In his quest to understand how Russia got from the dissolution of the Soviet Union in 1991 to the aggressive, chauvinist state of Russian under Putin in 2015, the Russian-born author takes us back to Krushchev’s denunciation of Stalin’s repression in 1956, paving the way for Gorbachev’s formal launch of “Perestroika” or restructuring from 1985.
Ostrovsky focuses on the media’s key role in both assisting and obstructing change. In the 1960s, newspapers and television were dominated by intellectuals bent on “cleansing” Communism of the distortions Stalin had imposed. They had not yet progressed to demanding economic freedom. It took leading journalists like Alexander Yakovlev years to realise that “the Bolshevik religion was false” and that “socialism with a human face” might not be feasible under communism. Following the crushing of the 1968 “Prague Spring”, journalists like “Yegor” (also a Yakovlev, but “no relation”), felt alienated by the use of Soviet tanks, but continued to compromise, not speaking the truth in the belief that they could achieve more “from the inside”, not to mention their concerns for self-preservation.
Yet the irony was that eventually, “words rather than tanks” meant that the generation which had intended to vindicate the ideals of fathers purged by Stalin ended by unintentionally destroying socialism. “Glasnost” and the opening up of minds through the media proved more important in effecting change than “altering the means of production”. Unrest grew as the media helped people to perceive their relative lack of consumer goods, or the failure of the Afghan War. When Gorbachev dithered over economic liberalism, “Moscow News” had the confidence to urge him to act decisively or resign.
Under his successor Yeltsin, there was a generational shift from men like Yegor to his son Vladimir who founded the magazine Kommersant to promote capitalism of a primitive kind, operating in a moral vacuum. The “oligarchs” who benefitted from the “loans for shares” scheme saw the influence to be gained from owning TV channels: Gusinsky took over the TV channel NTV which established a reputation for honesty in, for instance, its reporting on the Chechnyan war. When his oligarch acquaintances urged him to sell the station that was putting their business at risk, or make it non-political, his journalist Malashenko resisted, pointing out that NTV had the strength to survive under a weak and dysfunctional state. The truth was of course that freedom of speech was fragile, dependent on Yeltsin’s goodwill.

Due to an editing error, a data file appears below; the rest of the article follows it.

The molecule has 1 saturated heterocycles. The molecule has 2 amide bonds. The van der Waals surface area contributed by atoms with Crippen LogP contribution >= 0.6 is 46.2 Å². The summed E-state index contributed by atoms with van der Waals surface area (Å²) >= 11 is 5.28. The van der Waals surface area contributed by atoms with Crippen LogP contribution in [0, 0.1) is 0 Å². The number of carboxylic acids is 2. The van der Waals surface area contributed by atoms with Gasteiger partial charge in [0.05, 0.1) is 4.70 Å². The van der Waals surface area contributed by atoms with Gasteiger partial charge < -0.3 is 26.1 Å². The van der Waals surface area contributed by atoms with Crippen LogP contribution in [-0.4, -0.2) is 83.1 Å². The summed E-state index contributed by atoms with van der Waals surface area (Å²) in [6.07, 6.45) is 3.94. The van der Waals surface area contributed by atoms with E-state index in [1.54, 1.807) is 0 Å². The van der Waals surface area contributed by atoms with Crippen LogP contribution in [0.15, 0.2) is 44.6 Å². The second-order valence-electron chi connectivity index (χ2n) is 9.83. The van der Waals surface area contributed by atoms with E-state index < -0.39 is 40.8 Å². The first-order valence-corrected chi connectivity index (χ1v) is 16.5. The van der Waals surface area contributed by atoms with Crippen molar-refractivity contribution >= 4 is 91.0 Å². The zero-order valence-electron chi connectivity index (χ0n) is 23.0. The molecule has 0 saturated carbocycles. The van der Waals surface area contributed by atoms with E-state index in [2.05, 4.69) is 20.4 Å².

This became clear after Putin’s appointment as a decisive and authoritative heir to the ailing Yeltsin. Gusinsky was ordered to sell NTV to Gazprom, after “the last straw” of parodying Putin on the Russian equivalent of the political satire “Spitting Image”. By 2004, the state-controlled “Channel One” was reduced to showing mainly soap operas during the Chechnyan crisis in Beslan, playing down the number of casualties, pretending hostages were safe when more than 300 were dead, and showing scenes from military dramas of terrorists being beaten.
Ostrovsky claims that by 2014, the Russian media had become not just a metaphorical but a real weapon causing genuine destruction, not just distorting reality but inventing it “using fake footage” to report on conflict in, for instance, Ukraine, even using actors: “sometimes the same actor would impersonate both the victim and the aggressor on different channels.” Nemtsov, the charismatic politician who warned against the use of TV to produce “patriotic hallucinations” was himself murdered outside the Kremlin shortly afterwards. For Russians, violent newsreels have become a form of entertainment: “the vast majority of Russians now contemplate the possibility of a nuclear war …..and 40 per cent of the younger ones believe that Russia can win, as though it were a video game”. The once brash Vladimir Yakovlev now warns that people live in a crazy illusion tha the country is surrounded by enemies… The information war is first and foremost destroying ourselves”.
The subject matter is fascinating and the bibliography impressive, but some clear and striking analysis is buried in the at times frenetic journalese which makes for hard reading, along with the large cast of characters with unpronounceable names, for a non-Russian reader. I was also surprised to find so little mention of the economic hardship I believe to have been endured by many ordinary Russians post 1991.